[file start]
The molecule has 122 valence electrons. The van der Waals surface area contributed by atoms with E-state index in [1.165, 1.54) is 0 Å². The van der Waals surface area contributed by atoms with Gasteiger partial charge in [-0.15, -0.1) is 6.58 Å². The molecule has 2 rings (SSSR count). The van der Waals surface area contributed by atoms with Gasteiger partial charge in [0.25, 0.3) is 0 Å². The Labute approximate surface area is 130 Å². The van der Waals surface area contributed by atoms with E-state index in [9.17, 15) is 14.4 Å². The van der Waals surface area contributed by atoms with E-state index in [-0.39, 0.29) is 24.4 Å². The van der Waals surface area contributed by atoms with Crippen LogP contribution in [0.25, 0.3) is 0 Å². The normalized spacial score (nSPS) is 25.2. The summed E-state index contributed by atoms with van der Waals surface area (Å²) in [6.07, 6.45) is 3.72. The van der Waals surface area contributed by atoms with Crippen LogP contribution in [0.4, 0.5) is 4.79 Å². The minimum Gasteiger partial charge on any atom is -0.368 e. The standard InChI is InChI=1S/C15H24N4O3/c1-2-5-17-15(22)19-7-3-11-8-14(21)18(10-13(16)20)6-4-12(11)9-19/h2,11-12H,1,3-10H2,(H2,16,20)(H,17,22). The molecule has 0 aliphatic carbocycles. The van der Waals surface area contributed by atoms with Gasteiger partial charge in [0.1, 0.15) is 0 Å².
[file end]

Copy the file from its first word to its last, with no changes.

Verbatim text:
The molecule has 122 valence electrons. The van der Waals surface area contributed by atoms with E-state index in [1.165, 1.54) is 0 Å². The van der Waals surface area contributed by atoms with Gasteiger partial charge in [-0.15, -0.1) is 6.58 Å². The molecule has 2 rings (SSSR count). The van der Waals surface area contributed by atoms with Gasteiger partial charge in [0.25, 0.3) is 0 Å². The Labute approximate surface area is 130 Å². The van der Waals surface area contributed by atoms with E-state index in [9.17, 15) is 14.4 Å². The van der Waals surface area contributed by atoms with E-state index in [-0.39, 0.29) is 24.4 Å². The van der Waals surface area contributed by atoms with Crippen LogP contribution in [0.25, 0.3) is 0 Å². The normalized spacial score (nSPS) is 25.2. The summed E-state index contributed by atoms with van der Waals surface area (Å²) in [6.07, 6.45) is 3.72. The van der Waals surface area contributed by atoms with Crippen LogP contribution in [0.4, 0.5) is 4.79 Å². The minimum Gasteiger partial charge on any atom is -0.368 e. The standard InChI is InChI=1S/C15H24N4O3/c1-2-5-17-15(22)19-7-3-11-8-14(21)18(10-13(16)20)6-4-12(11)9-19/h2,11-12H,1,3-10H2,(H2,16,20)(H,17,22). The molecule has 0 aliphatic carbocycles. The van der Waals surface area contributed by atoms with Gasteiger partial charge in [0.1, 0.15) is 0 Å².